An endoscopist’s knowledge of a positive Cologuard test improves colonoscopy performance, according to a poster presentation at last week’s Digestive Disease Week conference.
Cologuard is an at-home, stool-DNA colorectal cancer screening test that has been approved by the U.S. Food and Drug Administration. This test, available by prescription only, is reimbursed by Medicare and covered by an increasing number of commercial health care plans.
Researchers from Mayo Clinic compared results of colonoscopies following a positive result from Cologuard (unblinded) with colonoscopies performed by those who were not aware of the Cologuard result (blinded). Unblinded endoscopists found polyps or hemorrhagic lesions 83 percent of the time and precancerous polyps in 70 percent of patients, compared to 68 and 53 percent of blinded endoscopists, respectively.
“Endoscopist knowledge of a positive Cologuard result appears to enhance colonoscopy quality, based on observed differences in number of detected lesions, total adenomas, detection of inconspicuous or flat lesions, and withdrawal times.” says David Johnson, M.D., a gastroenterologist at Mayo Clinic’s Rochester campus. “This increase in yield could translate into more true-positive and fewer false-negative results than estimated from blinded pre-approval studies.” The study also showed that unblinded endoscopists spent 46 percent more time and found twice as many polyps per colonoscopy.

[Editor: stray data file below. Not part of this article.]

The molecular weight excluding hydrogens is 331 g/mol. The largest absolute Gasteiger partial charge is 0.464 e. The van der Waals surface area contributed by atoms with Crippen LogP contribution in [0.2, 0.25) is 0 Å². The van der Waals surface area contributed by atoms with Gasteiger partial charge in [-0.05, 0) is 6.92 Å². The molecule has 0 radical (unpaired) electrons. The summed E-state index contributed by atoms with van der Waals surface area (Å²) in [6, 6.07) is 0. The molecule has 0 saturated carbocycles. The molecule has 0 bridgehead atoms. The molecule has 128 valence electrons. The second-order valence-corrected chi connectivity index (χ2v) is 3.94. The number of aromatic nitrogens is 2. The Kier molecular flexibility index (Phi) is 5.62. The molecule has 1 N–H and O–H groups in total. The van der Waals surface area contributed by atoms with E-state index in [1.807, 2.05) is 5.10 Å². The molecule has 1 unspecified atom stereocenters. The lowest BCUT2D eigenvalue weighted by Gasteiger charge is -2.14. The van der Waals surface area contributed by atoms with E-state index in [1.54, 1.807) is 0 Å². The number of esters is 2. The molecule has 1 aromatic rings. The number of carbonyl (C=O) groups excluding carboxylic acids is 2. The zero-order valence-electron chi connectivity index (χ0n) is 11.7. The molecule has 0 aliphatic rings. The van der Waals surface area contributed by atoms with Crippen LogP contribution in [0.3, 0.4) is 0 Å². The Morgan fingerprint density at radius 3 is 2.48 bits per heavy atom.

The blinded group included a portion of the Cologuard-positive patients who participated in the DeeP-C clinical study, which was published in the April 2014 New England Journal of Medicine. The DeeP-C study evaluated Cologuard’s performance in nearly 10,000 patients. Cologuard was found to be 92 percent sensitive in detecting colorectal cancer with 87 percent specificity.
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In August 2014, Mayo Clinic became the health care organization to offer Cologuard. The Cologuard technology platform was co-developed by Exact Sciences Corp. and Mayo Clinic as part of a broad, exclusive collaboration.
Source: Mayo Clinic